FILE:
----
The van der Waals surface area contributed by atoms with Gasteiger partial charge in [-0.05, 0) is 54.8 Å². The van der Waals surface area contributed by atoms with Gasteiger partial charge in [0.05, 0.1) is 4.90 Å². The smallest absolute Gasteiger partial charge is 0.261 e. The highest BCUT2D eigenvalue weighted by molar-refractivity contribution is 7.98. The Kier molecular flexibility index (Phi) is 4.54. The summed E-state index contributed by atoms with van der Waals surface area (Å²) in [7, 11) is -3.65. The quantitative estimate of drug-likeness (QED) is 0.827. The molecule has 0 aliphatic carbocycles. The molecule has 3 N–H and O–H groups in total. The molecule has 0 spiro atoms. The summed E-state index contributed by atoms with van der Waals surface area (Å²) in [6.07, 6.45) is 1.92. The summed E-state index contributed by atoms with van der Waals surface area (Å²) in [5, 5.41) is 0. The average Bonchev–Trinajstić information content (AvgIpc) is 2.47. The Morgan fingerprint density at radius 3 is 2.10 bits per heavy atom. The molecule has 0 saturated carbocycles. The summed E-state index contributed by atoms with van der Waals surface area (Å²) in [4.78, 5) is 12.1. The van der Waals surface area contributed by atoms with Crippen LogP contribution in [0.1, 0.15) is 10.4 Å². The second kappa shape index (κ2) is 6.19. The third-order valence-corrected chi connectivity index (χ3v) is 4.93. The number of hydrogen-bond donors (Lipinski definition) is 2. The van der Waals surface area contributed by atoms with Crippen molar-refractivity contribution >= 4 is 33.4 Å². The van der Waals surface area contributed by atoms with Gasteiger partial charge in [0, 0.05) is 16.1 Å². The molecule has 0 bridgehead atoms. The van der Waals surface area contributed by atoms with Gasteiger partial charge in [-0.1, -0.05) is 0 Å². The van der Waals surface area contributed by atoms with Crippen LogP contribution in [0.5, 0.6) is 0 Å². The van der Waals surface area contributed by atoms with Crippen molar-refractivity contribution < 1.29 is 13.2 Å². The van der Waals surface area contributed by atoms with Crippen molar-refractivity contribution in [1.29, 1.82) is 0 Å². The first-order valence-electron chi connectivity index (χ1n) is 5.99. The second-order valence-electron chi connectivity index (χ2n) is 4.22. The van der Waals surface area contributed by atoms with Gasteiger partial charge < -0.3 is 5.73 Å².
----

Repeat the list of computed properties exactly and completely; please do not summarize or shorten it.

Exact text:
The van der Waals surface area contributed by atoms with Gasteiger partial charge in [-0.05, 0) is 54.8 Å². The van der Waals surface area contributed by atoms with Gasteiger partial charge in [0.05, 0.1) is 4.90 Å². The smallest absolute Gasteiger partial charge is 0.261 e. The highest BCUT2D eigenvalue weighted by molar-refractivity contribution is 7.98. The Kier molecular flexibility index (Phi) is 4.54. The summed E-state index contributed by atoms with van der Waals surface area (Å²) in [7, 11) is -3.65. The quantitative estimate of drug-likeness (QED) is 0.827. The molecule has 0 aliphatic carbocycles. The molecule has 3 N–H and O–H groups in total. The molecule has 0 spiro atoms. The summed E-state index contributed by atoms with van der Waals surface area (Å²) in [6.07, 6.45) is 1.92. The summed E-state index contributed by atoms with van der Waals surface area (Å²) in [5, 5.41) is 0. The average Bonchev–Trinajstić information content (AvgIpc) is 2.47. The Morgan fingerprint density at radius 3 is 2.10 bits per heavy atom. The molecule has 0 saturated carbocycles. The summed E-state index contributed by atoms with van der Waals surface area (Å²) in [4.78, 5) is 12.1. The van der Waals surface area contributed by atoms with Crippen LogP contribution in [0.1, 0.15) is 10.4 Å². The second kappa shape index (κ2) is 6.19. The third-order valence-corrected chi connectivity index (χ3v) is 4.93. The number of hydrogen-bond donors (Lipinski definition) is 2. The van der Waals surface area contributed by atoms with Crippen molar-refractivity contribution >= 4 is 33.4 Å². The van der Waals surface area contributed by atoms with Gasteiger partial charge in [0, 0.05) is 16.1 Å². The molecule has 0 bridgehead atoms. The van der Waals surface area contributed by atoms with Gasteiger partial charge in [-0.1, -0.05) is 0 Å². The van der Waals surface area contributed by atoms with Crippen LogP contribution in [0.5, 0.6) is 0 Å². The van der Waals surface area contributed by atoms with Crippen molar-refractivity contribution < 1.29 is 13.2 Å². The van der Waals surface area contributed by atoms with Crippen molar-refractivity contribution in [1.29, 1.82) is 0 Å². The first-order valence-electron chi connectivity index (χ1n) is 5.99. The second-order valence-electron chi connectivity index (χ2n) is 4.22. The van der Waals surface area contributed by atoms with Gasteiger partial charge < -0.3 is 5.73 Å².